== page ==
Unfortunately, while Houston still has more than enough remaining of the Non-Taxpayer MLE to give Harrell a similar deal, the Rockets are dangerously close to the apron level, where they would be hard-capped if that MLE were used. Assuming that Terry, Hayes and Wood are all added on minimum deals, the Rockets would only have enough space to pay Harrell about $665,000 in Year 1 of an MLE deal without salary being cut elsewhere. This would also limit the Rockets’ ability to add any more salary, even for 10-day contracts and other minimum salary signings. The hard cap is truly a HARD cap.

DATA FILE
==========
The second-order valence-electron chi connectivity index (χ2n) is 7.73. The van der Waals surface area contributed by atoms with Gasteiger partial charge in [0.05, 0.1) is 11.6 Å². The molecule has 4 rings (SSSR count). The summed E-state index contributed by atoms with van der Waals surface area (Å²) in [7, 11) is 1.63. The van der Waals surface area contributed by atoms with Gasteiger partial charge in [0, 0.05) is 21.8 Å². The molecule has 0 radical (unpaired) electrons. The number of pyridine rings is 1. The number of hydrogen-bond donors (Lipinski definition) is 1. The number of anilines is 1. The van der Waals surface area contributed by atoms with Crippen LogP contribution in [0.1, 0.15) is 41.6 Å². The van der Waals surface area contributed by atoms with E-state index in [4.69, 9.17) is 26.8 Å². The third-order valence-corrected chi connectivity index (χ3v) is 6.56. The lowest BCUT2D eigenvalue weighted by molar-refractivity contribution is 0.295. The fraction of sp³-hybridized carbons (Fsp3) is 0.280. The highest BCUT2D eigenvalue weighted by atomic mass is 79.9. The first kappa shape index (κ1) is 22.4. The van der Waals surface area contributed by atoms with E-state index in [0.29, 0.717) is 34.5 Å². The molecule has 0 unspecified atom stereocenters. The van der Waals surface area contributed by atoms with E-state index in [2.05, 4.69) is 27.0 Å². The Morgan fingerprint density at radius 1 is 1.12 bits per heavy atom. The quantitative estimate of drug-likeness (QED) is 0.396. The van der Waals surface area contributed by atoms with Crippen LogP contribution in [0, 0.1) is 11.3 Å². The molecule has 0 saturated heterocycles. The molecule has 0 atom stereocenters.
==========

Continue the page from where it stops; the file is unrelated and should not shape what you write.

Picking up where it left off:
For these reasons, it seems that the likeliest course of action (barring a trade involving Harrell or otherwise freeing up a meaningful amount of salary) would be to sign Harrell to a one- or two-year rookie minimum deal. However, Harrell does not have to accept a two-year minimum deal if he does not want to. He could instead opt to accept a one-year non-guaranteed contract for the rookie minimum — the required minimum tender for the Rockets to retain his NBA rights — and become a restricted free agent next summer. This was the same strategy used by McDaniels last year with the Philadelphia 76ers, and that strategy clearly paid off for K.J. this summer. But McDaniels had the benefit of assured playing time on a horrendous Sixers team, whereas Harrell will likely be relegated to the D-League for most of this season, with no assurances of NBA playing time on a talent-laden Rockets roster.